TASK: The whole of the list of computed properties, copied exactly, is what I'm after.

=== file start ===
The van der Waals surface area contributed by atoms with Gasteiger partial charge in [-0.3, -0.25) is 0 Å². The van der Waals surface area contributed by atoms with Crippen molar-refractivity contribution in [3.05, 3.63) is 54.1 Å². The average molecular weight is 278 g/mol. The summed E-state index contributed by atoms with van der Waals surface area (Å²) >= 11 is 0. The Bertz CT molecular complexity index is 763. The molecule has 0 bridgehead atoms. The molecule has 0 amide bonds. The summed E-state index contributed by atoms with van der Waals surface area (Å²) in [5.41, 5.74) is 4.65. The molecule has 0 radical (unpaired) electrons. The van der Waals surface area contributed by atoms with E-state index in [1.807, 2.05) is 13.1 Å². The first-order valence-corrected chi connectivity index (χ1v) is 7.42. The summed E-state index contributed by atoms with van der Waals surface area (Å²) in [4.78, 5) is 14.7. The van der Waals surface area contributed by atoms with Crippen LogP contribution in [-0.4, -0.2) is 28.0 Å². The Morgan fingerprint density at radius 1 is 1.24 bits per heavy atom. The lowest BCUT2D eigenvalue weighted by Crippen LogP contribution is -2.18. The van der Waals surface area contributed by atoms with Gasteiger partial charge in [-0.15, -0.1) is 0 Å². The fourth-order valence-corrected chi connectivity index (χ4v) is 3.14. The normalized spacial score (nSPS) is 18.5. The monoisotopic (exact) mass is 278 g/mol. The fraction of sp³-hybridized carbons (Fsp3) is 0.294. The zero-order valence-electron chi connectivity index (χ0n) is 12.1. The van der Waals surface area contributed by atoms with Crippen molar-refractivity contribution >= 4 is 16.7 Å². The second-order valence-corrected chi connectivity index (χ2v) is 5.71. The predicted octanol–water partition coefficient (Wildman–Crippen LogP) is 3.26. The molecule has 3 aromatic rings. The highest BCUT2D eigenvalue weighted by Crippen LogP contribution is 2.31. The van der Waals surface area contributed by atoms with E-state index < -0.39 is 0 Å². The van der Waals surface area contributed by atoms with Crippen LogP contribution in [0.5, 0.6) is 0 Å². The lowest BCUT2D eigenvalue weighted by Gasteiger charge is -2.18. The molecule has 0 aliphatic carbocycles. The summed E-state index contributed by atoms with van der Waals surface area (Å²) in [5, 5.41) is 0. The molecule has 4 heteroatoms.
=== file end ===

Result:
The van der Waals surface area contributed by atoms with Gasteiger partial charge in [-0.3, -0.25) is 0 Å². The van der Waals surface area contributed by atoms with Crippen molar-refractivity contribution in [3.05, 3.63) is 54.1 Å². The average molecular weight is 278 g/mol. The summed E-state index contributed by atoms with van der Waals surface area (Å²) >= 11 is 0. The Bertz CT molecular complexity index is 763. The molecule has 0 bridgehead atoms. The molecule has 0 amide bonds. The summed E-state index contributed by atoms with van der Waals surface area (Å²) in [5.41, 5.74) is 4.65. The molecule has 0 radical (unpaired) electrons. The van der Waals surface area contributed by atoms with E-state index in [1.807, 2.05) is 13.1 Å². The first-order valence-corrected chi connectivity index (χ1v) is 7.42. The summed E-state index contributed by atoms with van der Waals surface area (Å²) in [4.78, 5) is 14.7. The van der Waals surface area contributed by atoms with Crippen LogP contribution in [-0.4, -0.2) is 28.0 Å². The Morgan fingerprint density at radius 1 is 1.24 bits per heavy atom. The lowest BCUT2D eigenvalue weighted by Crippen LogP contribution is -2.18. The van der Waals surface area contributed by atoms with Gasteiger partial charge in [-0.15, -0.1) is 0 Å². The fourth-order valence-corrected chi connectivity index (χ4v) is 3.14. The normalized spacial score (nSPS) is 18.5. The monoisotopic (exact) mass is 278 g/mol. The fraction of sp³-hybridized carbons (Fsp3) is 0.294. The zero-order valence-electron chi connectivity index (χ0n) is 12.1. The van der Waals surface area contributed by atoms with Crippen molar-refractivity contribution >= 4 is 16.7 Å². The second-order valence-corrected chi connectivity index (χ2v) is 5.71. The predicted octanol–water partition coefficient (Wildman–Crippen LogP) is 3.26. The molecule has 3 aromatic rings. The highest BCUT2D eigenvalue weighted by Crippen LogP contribution is 2.31. The van der Waals surface area contributed by atoms with E-state index < -0.39 is 0 Å². The van der Waals surface area contributed by atoms with Crippen LogP contribution in [0.5, 0.6) is 0 Å². The lowest BCUT2D eigenvalue weighted by Gasteiger charge is -2.18. The molecule has 0 aliphatic carbocycles. The summed E-state index contributed by atoms with van der Waals surface area (Å²) in [5, 5.41) is 0. The molecule has 4 heteroatoms.